Soriano delivers win in Game 1
Two-run shot takes starter Lilly off the hook as Cubs rally
ST. LOUIS -- Lou Piniella didn't hesitate to use Ryan Dempster in the ninth inning on Saturday, and the veteran skipper was glad Alfonso Soriano gave him a reason to.
Soriano smacked a two-run homer in the eighth inning to power the Cubs to their fourth straight win, a 3-2 decision over the St. Louis Cardinals in the first game of a day-night doubleheader.
With the win, the Cubs opened a two-game lead in the National League Central Division over the Milwaukee Brewers. The Cardinals lost their ninth in a row, but Piniella said it's not a two-team race.
"I never discount a Tony La Russa team and a World Championship team," the Cubs' manager said. "Our job was to come in here and win some games and, hopefully, build some distance between them. So far, we've been able to do that."
Trailing, 2-1, in the eighth against Ryan Franklin (4-4), pinch-hitter Cliff Floyd drew a walk to lead off and was lifted for pinch-runner Sam Fuld. Soriano then connected on a 3-2 pitch for his fourth career homer off Franklin. The Cubs' left fielder is batting 7-for-43 on this trip, including four homers.
"I've got the power, but it's more important that I'm seeing the ball good," said Soriano, who has 26 homers this season. "I'm not hitting for average now, but I'm seeing the ball good."
Kerry Wood (1-1) picked up the win, pitching one inning of relief in front of 45,918, the largest crowd of the season at Busch Stadium which included quite a few Cubs fans. It was Wood's first "W" since May 29, 2006.
Dempster, who served up two homers in the ninth in the Cubs' 5-3 win on Friday over the Cardinals, pitched a 1-2-3 ninth for his 27th save. Piniella had talked to the right-hander after Friday's game.
"I said, 'I have all the confidence in the world in you,'" Piniella said. "I told him, '[Friday] wasn't a good day, but tomorrow, in a similar situation, you're back in there.'"
Dempster appreciated the message.
"I think he wanted to let me know, 'You're in there tomorrow if the situation comes up,'" Dempster said. "I was like, 'All right.' He knows me and that I know I'm in there. Any time you have a tough game, it's like giving you that pat on the butt -- 'Everything's fine, go get 'em, no big deal.'"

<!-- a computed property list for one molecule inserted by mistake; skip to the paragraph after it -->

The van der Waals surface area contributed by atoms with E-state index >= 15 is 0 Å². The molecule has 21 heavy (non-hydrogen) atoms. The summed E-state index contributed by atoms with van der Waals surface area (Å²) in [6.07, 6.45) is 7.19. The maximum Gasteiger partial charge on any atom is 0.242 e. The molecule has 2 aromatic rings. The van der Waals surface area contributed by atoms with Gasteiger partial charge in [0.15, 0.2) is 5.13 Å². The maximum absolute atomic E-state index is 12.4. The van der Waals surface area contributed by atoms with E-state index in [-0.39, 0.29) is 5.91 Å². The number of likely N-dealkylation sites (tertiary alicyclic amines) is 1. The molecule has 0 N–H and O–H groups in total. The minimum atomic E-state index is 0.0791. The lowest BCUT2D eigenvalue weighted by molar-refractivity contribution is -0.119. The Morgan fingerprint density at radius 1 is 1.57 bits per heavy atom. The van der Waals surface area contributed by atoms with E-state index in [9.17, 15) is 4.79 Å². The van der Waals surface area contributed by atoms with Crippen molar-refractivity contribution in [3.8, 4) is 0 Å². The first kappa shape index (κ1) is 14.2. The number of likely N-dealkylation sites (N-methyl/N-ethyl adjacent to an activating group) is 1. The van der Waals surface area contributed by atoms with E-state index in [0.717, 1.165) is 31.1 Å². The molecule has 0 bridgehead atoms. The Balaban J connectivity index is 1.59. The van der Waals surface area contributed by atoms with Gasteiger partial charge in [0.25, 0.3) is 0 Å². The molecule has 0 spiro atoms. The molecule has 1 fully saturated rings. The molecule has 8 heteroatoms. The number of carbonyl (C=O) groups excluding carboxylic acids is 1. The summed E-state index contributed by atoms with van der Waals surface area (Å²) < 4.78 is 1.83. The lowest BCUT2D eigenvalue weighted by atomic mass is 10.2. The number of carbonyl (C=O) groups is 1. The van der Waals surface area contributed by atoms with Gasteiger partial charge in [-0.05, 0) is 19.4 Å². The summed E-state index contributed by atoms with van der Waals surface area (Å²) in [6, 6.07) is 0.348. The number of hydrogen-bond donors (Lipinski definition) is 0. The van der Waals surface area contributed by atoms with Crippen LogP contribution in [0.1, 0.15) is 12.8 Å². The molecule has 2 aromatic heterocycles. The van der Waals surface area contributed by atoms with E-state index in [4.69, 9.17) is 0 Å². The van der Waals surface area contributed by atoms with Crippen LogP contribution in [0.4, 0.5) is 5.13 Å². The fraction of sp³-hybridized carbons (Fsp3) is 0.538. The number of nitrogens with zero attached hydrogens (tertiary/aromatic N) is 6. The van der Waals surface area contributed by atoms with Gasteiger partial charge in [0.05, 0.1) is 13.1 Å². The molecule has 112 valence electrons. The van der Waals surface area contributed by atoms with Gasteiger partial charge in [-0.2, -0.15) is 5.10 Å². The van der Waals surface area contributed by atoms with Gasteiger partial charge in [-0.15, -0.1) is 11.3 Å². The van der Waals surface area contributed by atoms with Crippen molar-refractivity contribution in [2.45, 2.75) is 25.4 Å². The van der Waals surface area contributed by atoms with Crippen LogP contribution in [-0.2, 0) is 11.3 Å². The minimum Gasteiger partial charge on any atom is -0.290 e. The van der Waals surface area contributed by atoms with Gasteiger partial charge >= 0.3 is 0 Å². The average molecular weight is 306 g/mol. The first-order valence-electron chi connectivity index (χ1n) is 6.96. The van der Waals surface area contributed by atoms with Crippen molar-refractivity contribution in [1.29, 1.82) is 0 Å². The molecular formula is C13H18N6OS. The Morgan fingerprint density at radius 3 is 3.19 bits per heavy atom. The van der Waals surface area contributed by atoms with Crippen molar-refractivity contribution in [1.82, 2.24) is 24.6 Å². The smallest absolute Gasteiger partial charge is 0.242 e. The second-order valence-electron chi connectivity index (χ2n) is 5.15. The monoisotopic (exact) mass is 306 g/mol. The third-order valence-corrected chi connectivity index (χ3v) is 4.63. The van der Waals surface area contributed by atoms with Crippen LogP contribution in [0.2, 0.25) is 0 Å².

It was important for Dempster to get back in a game as soon as he could.
"When you have a rough day, you want to pitch the next day," Dempster said. "I wanted to try to do my job and hold onto the win."
Ted Lilly gave the Cubs a chance to do just that. He gave up two runs on four hits -- two in the first and two in the fourth -- and struck out four over six innings. The lefty had beaten the Cardinals, 12-3, on Monday in a makeup game, and this was his fourth quality start in five outings against St. Louis.
"His command was shaky at the beginning, but he managed to go deep in the game," rookie catcher Geovany Soto said of Lilly.
The game didn't start well for Lilly. With two outs in the Cardinals' first, Albert Pujols singled and Ryan Ludwick walked, and both scored on Jim Edmonds' double that right fielder Daryle Ward had a tough time tracking down.
"That ball went everywhere but to me," Ward said.
Cubs pitching coach Larry Rothschild went out to talk to Lilly in the second after Miguel Cairo reached on an error.
"Larry said, 'You're rushing your pitches. You're trying to do too much, so just make your pitch and get an out, and after that, let's go from there,'" Soto said. "That woke him up."
Mark DeRosa walked to lead off the Chicago second against Cardinals starter Braden Looper, reached third on Soto's double and scored on Mike Fontenot's sacrifice fly to make it 2-1.
The Cubs are still riding the momentum from Wednesday's game in Houston, when they survived a ninth-inning threat by the Astros, but held on for a 3-2 win.
"We have had very good moments," Soriano said. "That game [against the Astros] gave us a lot of motivation here. These are very important games. I think everybody's focused on winning."
Carrie Muskat is a reporter for MLB.com. This story was not subject to the approval of Major League Baseball or its clubs.